Members’ posterior beliefs. We next consider how members update their beliefs about their DM’s type after observing the outcome. The outcome \(Q\in \{Q_L,Q_H\}\) is a signal that members receive about the DM’s type. Note that \(Pr(Q_L|\beta <\beta ^*)=Pr(Q_H|\beta \ge \beta ^*)=p\) and \(Pr(Q_L|\beta \ge \beta ^*)=Pr(Q_{H}|\beta <\beta ^*)=1-p\).

We denote group member i’s unbiased posterior belief of the DM’s type, given a signal Q, as \(\phi _{i}^{\Psi }|_{Q}\). Specifically, suppose the members receive a signal \(Q=Q_H\). Using Bayes’ rule, member i’s posterior belief is given by

$$\begin{aligned} \phi _i^{\Psi }|_{Q_H}=\frac{\mu _i^{\Psi } \cdot Pr(Q_H|\beta \ge \beta ^*)}{Pr(Q_H)}=\frac{\mu _i^{\Psi }p}{\mu _i^{\Psi }p+(1-\mu _i^{\Psi })(1-p)}. \end{aligned}$$

\(\phi _i^{\Psi }|_{Q_L}\) is defined in a similar way.

We test the null hypothesis that the members will be unbiased (i.e., Bayesian) when they update their beliefs:

Hypothesis 2

Group members behave like Bayesian agents when updating their beliefs about the DM under all of the appointment mechanisms.

We explain the econometric framework that we use to test Hypothesis 2 empirically in Sect. 2.3.3. If we detect deviations from the Bayesian benchmark (e.g., Tversky & Kahneman, 1974), our design allows us to investigate these deviations further in two ways. First, we can test whether the deviations vary across the different appointment mechanisms. That is, we can observe, for example, whether being appointed by the group (treatment GA) has an impact on the way members update their beliefs about the DM. Second, since we employ a strategy method, we can examine whether there is a correlation between subjects’ decisions as DMs and their beliefs (initial and updated) about the DM. Such a correlation can be explained by a consensus effect. For example, a subject who chooses \(e_H\) may be more likely to believe that their DM has also chosen \(e_H\).

Results

Since there were no interactions between the group members during the experiment and no feedback was given to the subjects from the previous rounds, our unit of observation is at the subject level. For the main analyses in this paper, we pool data from the Game 0 and Game 1 treatments.Footnote 21 For robustness, we show in Appendix D.1 that the main conclusions do not change when we consider the Game 1 treatments only.

The dictator game as a proxy for an individual’s type

We conjecture in Sect. 2.2 that subjects’ behavior in the dictator game is a proxy for their type. That is, subjects who transfer more of their endowment to their matched partner in the dictator game are more likely to choose \(e_H\) when they are in the role of the DM. As our testable hypotheses depend on this relationship between the DM’s type and their effort choice, we first examine if it holds.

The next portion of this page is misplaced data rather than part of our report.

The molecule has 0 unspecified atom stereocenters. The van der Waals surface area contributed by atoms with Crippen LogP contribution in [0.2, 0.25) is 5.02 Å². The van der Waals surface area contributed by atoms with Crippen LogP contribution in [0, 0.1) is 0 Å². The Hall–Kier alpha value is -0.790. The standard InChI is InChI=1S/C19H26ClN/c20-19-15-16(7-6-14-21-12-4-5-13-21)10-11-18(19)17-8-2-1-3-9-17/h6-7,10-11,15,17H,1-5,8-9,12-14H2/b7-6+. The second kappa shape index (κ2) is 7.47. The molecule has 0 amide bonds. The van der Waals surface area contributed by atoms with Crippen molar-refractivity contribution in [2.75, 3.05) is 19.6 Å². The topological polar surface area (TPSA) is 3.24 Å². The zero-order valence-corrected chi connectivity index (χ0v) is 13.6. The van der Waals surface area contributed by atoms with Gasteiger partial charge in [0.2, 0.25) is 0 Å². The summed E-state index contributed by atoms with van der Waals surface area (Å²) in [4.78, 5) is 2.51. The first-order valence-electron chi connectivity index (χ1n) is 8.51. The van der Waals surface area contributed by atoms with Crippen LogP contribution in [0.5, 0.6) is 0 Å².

Figure 3 presents the distribution of subjects’ decisions in the dictator game against their effort choices across different appointment mechanisms. Because the subjects only participate in the dictator game once, the distribution of transfers are the same across the different treatments. Within each panel in Fig. 3, the black bars represent the proportion of DMs who choose high effort (\(e_H\)) while the gray bars represent the DMs who choose low effort (\(e_L\)).

Fig. 3
figure3

DM’s effort choice in Game 1 against dictator game behavior

A clear pattern that emerges is that DMs who are more prosocial in the dictator game are also the ones who are more likely to choose the investment option that is in the interest of the group (i.e., high effort). This pattern is consistent across the different appointment mechanisms.Footnote 22 The correlation between the DM’s behavior in the dictator game and their effort choice are statistically significantly positive in all treatments. The Spearman’s rank correlation coefficients and corresponding p values are: (i) RA: 0.233, p value < 0.001; (ii) LA: 0.262, p value < 0.001; (iii) HA: 0.096, p value = 0.025; and (iv) GA: 0.183, p value = 0.003.

Table 2 presents marginal-effects estimates from a probit model for the relationship between the subjects’ decisions as DMs in the investment task and their dictator game behavior. In the regression analysis, we control for order effects, the subjects’ behavior in the risk task, the appointment mechanisms, and Game 1. We find a statistically significant and positive relationship between the DM’s decision in the dictator game and their decision to choose high effort in the investment task (p value < 0.001). A DM who transfers 1% more of their endowment to their matched partner in the dictator game is 0.4% more likely to choose \(e_H\) in the investment task on average. In addition, consistent with our expectations about the DM’s behavior between the Game 0 and Game 1 treatments, we observe that subjects are 6.7% less likely to choose \(e_H\) in Game 1 on average, and this effect is statistically significant (p value = 0.003).Footnote 23

Table 2 Regression of DM’s effort choice
Fig. 4
figure4

Preferences for DM under Treatment GA

The established link between dictator game behavior and effort choices implies that subjects’ preferences in treatment GA should be for the highest type to be appointed as the DM. Figure 4 presents the subjects’ preferences for their DM’s type under treatment GA (panel a) and their beliefs about the preferences of the other group members (panel b). The majority of the subjects (77.6%) prefer to have the individual who made the highest transfer in the dictator game to be the DM of their group. Moreover, the majority of the subjects (76.1%) believe that the other members of their group prefer to appoint the individual who made the highest transfer as the DM.